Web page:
32 Division The division of variables of type integer will always produce a variable of type integer as the result Example int a = 7, b; float z; b = a / 2; z = a / 2.0; printf("b = %d, z = %f\n", b, z); Since b is declared as an integer, the result of a/2 is 3, not 3.5 b = 3, z =

33 Modulus You could only use modulus (%) operation on integer variables (int, long, char) z = a % 2.0; // error z = a % 0; // error Modulus will result in the remainder of a/2. Example int a = 7, b, c; b = a % 2; c = a / 2; printf("b = %d\n", b); printf("c = %d\n", c); a/ integral a%2 remainder 33

34 lvalue = rvalue; Assignment Operators int i; float f; i = 2; // *&i = 2; 2 = i; // error: invalid lvalue in assignment f = 5.6; i = f; // i = 5; i = -5.9; // i = -5; 34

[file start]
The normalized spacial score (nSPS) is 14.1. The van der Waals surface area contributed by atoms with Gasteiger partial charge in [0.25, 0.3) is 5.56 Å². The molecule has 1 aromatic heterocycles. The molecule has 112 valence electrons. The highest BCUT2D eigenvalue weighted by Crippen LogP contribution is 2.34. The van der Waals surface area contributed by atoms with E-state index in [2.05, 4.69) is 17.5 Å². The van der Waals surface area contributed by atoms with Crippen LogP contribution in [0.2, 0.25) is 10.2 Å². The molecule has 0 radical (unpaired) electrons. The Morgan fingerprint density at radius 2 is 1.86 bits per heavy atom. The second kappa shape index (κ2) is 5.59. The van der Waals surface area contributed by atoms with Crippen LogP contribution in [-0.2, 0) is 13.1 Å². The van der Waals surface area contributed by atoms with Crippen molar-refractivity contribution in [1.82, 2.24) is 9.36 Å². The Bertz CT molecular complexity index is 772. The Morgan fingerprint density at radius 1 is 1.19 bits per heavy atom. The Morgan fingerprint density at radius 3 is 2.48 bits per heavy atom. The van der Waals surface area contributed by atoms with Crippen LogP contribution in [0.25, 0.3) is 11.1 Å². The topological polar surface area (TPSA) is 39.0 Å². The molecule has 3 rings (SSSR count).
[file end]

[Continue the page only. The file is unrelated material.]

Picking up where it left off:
35 Assignment Operators Assignment operators are used to combine the '=' operator with one of the binary arithmetic or bitwise operators Operator Expression Equivalent Statement Results += c += 7; c = c + 7; c = 16 -= c -= 8; c = c 8; c = 1 *= c *= 10; c = c * 10; c = 90 /= c /= 5; c = c / 5; c = 1 %= c %= 5; c = c % 5; c = 4 &= c &= 2 ; c = c & 2; c = 0 ^= c ^= 2; c = c ^ 2; c = 11 Example : c = 9; = c = 2; c = c 2; c = 11 <<= c <<= 2; c = c << 2; c = 36 >>= c >>= 2; c = c >> 2; c = 2 35

36 Precedence Rules The rules specify which of the operators will be evaluated first For example: x = 3 * a - ++b%3; Precedence Operator Associativity Level 1 (highest) () left to right 2 unary right to left 3 * / % left to right left to right c = b = d = 5; 5 (lowest) = += -= *= /= %= right to left 36